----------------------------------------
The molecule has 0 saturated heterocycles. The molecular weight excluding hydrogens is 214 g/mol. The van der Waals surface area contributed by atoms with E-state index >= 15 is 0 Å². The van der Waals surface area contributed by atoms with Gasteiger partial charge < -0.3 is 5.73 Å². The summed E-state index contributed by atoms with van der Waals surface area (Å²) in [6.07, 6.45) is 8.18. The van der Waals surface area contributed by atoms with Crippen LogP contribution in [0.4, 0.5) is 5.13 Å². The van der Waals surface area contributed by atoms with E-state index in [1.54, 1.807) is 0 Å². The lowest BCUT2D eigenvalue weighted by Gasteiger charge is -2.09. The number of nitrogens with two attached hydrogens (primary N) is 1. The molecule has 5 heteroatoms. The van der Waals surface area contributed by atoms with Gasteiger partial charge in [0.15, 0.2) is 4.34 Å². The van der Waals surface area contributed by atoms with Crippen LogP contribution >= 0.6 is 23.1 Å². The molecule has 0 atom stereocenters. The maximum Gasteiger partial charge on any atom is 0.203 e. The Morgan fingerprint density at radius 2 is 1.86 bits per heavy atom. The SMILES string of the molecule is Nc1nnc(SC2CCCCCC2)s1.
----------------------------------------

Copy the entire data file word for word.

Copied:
The molecule has 0 saturated heterocycles. The molecular weight excluding hydrogens is 214 g/mol. The van der Waals surface area contributed by atoms with E-state index >= 15 is 0 Å². The van der Waals surface area contributed by atoms with Gasteiger partial charge < -0.3 is 5.73 Å². The summed E-state index contributed by atoms with van der Waals surface area (Å²) in [6.07, 6.45) is 8.18. The van der Waals surface area contributed by atoms with Crippen LogP contribution in [0.4, 0.5) is 5.13 Å². The van der Waals surface area contributed by atoms with E-state index in [1.54, 1.807) is 0 Å². The lowest BCUT2D eigenvalue weighted by Gasteiger charge is -2.09. The number of nitrogens with two attached hydrogens (primary N) is 1. The molecule has 5 heteroatoms. The van der Waals surface area contributed by atoms with Gasteiger partial charge in [0.15, 0.2) is 4.34 Å². The van der Waals surface area contributed by atoms with Crippen LogP contribution >= 0.6 is 23.1 Å². The molecule has 0 atom stereocenters. The maximum Gasteiger partial charge on any atom is 0.203 e. The Morgan fingerprint density at radius 2 is 1.86 bits per heavy atom. The SMILES string of the molecule is Nc1nnc(SC2CCCCCC2)s1.